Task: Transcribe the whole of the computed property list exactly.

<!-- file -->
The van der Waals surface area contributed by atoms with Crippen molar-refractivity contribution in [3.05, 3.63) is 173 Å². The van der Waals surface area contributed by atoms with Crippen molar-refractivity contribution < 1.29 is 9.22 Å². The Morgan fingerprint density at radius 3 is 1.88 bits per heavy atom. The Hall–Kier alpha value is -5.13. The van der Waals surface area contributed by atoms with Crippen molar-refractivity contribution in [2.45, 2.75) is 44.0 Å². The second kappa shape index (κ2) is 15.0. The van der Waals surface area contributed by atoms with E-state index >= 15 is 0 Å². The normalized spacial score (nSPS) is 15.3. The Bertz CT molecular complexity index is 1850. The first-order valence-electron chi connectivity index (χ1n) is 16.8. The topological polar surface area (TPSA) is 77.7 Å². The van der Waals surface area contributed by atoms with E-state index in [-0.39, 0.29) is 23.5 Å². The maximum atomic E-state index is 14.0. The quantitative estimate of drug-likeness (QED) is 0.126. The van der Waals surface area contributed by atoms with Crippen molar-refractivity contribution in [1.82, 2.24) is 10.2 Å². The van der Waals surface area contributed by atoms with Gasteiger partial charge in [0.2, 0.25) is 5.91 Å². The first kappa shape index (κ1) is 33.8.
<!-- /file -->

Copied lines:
The van der Waals surface area contributed by atoms with Crippen molar-refractivity contribution in [3.05, 3.63) is 173 Å². The van der Waals surface area contributed by atoms with Crippen molar-refractivity contribution < 1.29 is 9.22 Å². The Morgan fingerprint density at radius 3 is 1.88 bits per heavy atom. The Hall–Kier alpha value is -5.13. The van der Waals surface area contributed by atoms with Crippen molar-refractivity contribution in [2.45, 2.75) is 44.0 Å². The second kappa shape index (κ2) is 15.0. The van der Waals surface area contributed by atoms with E-state index >= 15 is 0 Å². The normalized spacial score (nSPS) is 15.3. The Bertz CT molecular complexity index is 1850. The first-order valence-electron chi connectivity index (χ1n) is 16.8. The topological polar surface area (TPSA) is 77.7 Å². The van der Waals surface area contributed by atoms with E-state index in [-0.39, 0.29) is 23.5 Å². The maximum atomic E-state index is 14.0. The quantitative estimate of drug-likeness (QED) is 0.126. The van der Waals surface area contributed by atoms with Crippen molar-refractivity contribution in [1.82, 2.24) is 10.2 Å². The van der Waals surface area contributed by atoms with Gasteiger partial charge in [0.2, 0.25) is 5.91 Å². The first kappa shape index (κ1) is 33.8.